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Thought Leaders in Healthcare IT: Drew Ivan, Chief Product and Strategy Officer of Lyniate (Part 3)

Posted on Saturday, Apr 10th 2021

Sramana Mitra: Let’s do another use case besides the hospital system interoperability. Talk about other use cases where interoperability surfaces as a key issue. 

Drew Ivan: The one that is topical right now is reporting COVID test results. The tests happen at laboratories that exist in hospitals or a standalone laboratory. For COVID, they report both positive and negative results. Every time they have a test result, they have to transmit a copy of that result to the public health department.

There is a standard format for doing it based on the HL7 standards. Even with that, there is a lot of manipulation that has to be done because the system that is sending the message may not have exactly the same specification as the system receiving the message.

That is one place that our software can step in to map some of those fields and make sure that they are correct for the receiving systems.

What we are seeing lately is that the number of reportable test results to public health has gone up from a few thousand a month before the pandemic to tens of thousands a month during the pandemic. Just the increase in volume is something that we haven’t seen before in public health. 

Sramana Mitra: What is going on in the public health world? You are talking about the COVID test results as an example but there are a lot of issues that have surfaced in public health in the context of this pandemic. There is clinical trial-related stuff. What are you experiencing in your domain within the public health world? Are you seeing an uptick in your technology in this context?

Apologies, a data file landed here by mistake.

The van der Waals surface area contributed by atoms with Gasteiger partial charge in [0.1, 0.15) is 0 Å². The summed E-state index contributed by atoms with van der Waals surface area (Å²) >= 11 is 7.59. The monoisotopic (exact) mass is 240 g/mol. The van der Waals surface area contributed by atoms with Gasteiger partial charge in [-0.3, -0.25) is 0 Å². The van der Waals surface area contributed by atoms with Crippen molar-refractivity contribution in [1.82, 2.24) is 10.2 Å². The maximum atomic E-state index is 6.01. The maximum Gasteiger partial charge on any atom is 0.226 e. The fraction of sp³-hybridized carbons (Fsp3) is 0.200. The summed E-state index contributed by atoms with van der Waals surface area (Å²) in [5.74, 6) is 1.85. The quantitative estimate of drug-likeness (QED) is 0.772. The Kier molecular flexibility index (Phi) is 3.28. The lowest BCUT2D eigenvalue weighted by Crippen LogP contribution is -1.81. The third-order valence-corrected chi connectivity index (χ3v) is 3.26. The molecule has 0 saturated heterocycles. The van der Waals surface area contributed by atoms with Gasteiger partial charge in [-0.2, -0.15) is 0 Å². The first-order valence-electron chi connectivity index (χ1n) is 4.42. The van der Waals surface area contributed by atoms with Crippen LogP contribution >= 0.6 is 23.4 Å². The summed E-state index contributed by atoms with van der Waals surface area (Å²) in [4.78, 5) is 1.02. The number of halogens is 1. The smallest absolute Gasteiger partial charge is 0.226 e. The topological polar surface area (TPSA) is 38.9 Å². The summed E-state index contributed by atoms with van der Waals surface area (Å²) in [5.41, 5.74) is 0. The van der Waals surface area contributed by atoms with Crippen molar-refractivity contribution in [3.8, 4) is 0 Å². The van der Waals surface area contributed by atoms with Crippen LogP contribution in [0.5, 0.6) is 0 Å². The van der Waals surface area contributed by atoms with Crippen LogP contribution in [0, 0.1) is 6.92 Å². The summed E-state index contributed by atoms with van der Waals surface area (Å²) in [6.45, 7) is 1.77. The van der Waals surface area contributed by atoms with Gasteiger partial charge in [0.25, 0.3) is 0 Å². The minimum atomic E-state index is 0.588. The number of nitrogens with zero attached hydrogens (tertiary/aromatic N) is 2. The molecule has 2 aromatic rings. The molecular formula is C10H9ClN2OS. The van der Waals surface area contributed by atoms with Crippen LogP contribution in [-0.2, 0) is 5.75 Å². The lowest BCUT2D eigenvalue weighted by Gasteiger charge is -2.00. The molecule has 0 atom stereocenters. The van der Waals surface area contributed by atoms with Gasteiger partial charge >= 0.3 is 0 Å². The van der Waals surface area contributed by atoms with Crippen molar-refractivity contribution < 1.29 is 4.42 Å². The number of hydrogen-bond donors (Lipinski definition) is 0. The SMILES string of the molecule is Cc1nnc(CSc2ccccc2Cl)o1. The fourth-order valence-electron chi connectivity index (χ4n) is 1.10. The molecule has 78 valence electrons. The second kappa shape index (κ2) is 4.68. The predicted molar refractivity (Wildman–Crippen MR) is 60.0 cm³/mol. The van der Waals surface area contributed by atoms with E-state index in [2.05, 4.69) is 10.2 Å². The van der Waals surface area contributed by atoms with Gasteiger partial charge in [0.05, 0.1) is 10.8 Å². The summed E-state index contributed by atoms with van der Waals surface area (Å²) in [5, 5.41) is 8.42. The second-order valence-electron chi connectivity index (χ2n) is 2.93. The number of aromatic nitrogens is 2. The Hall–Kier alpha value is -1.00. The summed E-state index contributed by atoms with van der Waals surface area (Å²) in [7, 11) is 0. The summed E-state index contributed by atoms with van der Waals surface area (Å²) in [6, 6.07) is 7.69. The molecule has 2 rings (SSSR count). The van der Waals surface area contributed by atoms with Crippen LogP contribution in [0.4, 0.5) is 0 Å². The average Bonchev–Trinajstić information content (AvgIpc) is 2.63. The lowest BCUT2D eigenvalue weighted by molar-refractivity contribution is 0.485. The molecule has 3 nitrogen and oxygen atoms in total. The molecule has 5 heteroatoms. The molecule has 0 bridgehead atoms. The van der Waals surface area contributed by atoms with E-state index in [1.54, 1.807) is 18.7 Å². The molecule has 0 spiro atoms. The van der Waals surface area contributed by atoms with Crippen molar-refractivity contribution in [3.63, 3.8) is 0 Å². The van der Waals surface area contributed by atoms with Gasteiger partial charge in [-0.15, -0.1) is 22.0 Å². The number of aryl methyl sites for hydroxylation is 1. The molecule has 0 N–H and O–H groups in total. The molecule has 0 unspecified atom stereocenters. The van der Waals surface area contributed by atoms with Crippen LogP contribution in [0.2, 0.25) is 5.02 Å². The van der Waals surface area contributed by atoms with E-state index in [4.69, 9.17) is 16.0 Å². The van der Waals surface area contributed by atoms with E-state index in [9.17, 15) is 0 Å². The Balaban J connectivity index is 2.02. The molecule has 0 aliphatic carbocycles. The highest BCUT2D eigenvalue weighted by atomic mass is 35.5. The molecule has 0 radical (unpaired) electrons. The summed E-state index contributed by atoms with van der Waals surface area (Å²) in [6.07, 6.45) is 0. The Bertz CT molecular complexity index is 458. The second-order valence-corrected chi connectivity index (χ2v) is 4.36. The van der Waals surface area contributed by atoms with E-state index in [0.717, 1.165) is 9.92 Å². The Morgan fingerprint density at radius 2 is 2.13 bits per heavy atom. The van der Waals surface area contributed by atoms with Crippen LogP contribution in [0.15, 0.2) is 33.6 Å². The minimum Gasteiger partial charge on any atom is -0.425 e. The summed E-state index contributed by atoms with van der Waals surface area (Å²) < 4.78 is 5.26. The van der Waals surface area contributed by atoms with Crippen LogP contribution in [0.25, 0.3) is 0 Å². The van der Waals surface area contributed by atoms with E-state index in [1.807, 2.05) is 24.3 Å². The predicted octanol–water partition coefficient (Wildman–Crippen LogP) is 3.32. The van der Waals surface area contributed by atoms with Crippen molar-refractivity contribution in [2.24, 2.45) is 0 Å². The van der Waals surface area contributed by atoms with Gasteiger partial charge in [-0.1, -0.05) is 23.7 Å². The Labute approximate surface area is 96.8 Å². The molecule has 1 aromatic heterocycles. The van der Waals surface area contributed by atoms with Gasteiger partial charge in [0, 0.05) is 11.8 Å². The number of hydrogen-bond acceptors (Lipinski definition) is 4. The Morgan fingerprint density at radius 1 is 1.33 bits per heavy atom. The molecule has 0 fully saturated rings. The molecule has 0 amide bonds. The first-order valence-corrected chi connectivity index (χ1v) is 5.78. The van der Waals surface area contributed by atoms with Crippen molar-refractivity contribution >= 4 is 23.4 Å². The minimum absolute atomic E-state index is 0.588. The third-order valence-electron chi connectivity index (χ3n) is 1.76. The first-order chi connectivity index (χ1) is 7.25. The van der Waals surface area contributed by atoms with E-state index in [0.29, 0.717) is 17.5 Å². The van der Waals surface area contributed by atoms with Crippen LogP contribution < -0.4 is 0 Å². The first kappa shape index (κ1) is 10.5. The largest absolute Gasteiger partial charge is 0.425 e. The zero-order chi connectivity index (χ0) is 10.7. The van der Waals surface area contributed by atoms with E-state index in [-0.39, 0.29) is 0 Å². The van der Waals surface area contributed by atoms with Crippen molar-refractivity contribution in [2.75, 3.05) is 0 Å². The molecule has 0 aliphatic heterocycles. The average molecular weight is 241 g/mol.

Drew Ivan: Public health departments have been customers for a long time – 10 to 15 years in some cases. The pandemic has changed things in a lot of ways. We are doing a lot of the same things that we have done all along. Electronic lab reporting has been happening for years for other infectious diseases and other reportable conditions.

In a way, there was nothing new to build because the infrastructure was already in place. The part that was not was the volume of test results. There has never been this many lab reports. We were doing 2 million tests a day in the US at the peak. That is a huge number of test results to come in on a daily basis. The volume is brand new.

What we are seeing is a pivot from an emphasis on testing to an emphasis on vaccine administration and recording administration of the vaccine. There is a logistical part of that of how you get the vaccine to where the patients can get it.

There is also an information part of that. How do you record that individual has received the vaccine? How do you know when they need their second dose? How can you confirm if they received both doses? This comes back around to how do you even know who that person is because you have the patient matching problem that we talked about. 

This segment is part 3 in the series : Thought Leaders in Healthcare IT: Drew Ivan, Chief Product and Strategy Officer of Lyniate
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